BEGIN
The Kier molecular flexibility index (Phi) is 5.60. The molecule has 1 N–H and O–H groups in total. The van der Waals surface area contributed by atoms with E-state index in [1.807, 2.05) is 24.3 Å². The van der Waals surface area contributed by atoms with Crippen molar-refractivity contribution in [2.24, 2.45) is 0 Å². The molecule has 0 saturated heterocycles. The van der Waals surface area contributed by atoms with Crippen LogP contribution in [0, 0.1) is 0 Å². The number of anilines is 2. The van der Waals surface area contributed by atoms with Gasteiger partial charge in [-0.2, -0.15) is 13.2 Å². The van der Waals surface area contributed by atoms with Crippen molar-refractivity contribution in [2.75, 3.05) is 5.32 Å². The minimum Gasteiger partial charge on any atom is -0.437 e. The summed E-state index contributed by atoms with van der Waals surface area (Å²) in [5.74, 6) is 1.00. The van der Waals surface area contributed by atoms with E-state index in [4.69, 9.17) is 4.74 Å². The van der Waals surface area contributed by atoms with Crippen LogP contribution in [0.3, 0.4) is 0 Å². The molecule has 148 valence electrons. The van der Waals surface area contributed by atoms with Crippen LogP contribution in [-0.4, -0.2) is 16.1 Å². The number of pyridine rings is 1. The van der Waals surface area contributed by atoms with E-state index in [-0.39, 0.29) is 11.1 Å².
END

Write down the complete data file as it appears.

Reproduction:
The Kier molecular flexibility index (Phi) is 5.60. The molecule has 1 N–H and O–H groups in total. The van der Waals surface area contributed by atoms with E-state index in [1.807, 2.05) is 24.3 Å². The van der Waals surface area contributed by atoms with Crippen molar-refractivity contribution in [2.24, 2.45) is 0 Å². The molecule has 0 saturated heterocycles. The van der Waals surface area contributed by atoms with Crippen LogP contribution in [0, 0.1) is 0 Å². The number of anilines is 2. The van der Waals surface area contributed by atoms with Gasteiger partial charge in [-0.2, -0.15) is 13.2 Å². The van der Waals surface area contributed by atoms with Crippen molar-refractivity contribution in [2.75, 3.05) is 5.32 Å². The minimum Gasteiger partial charge on any atom is -0.437 e. The summed E-state index contributed by atoms with van der Waals surface area (Å²) in [5.74, 6) is 1.00. The van der Waals surface area contributed by atoms with E-state index in [4.69, 9.17) is 4.74 Å². The van der Waals surface area contributed by atoms with Crippen LogP contribution in [0.3, 0.4) is 0 Å². The molecule has 148 valence electrons. The van der Waals surface area contributed by atoms with Crippen LogP contribution in [-0.4, -0.2) is 16.1 Å². The number of pyridine rings is 1. The van der Waals surface area contributed by atoms with E-state index in [-0.39, 0.29) is 11.1 Å².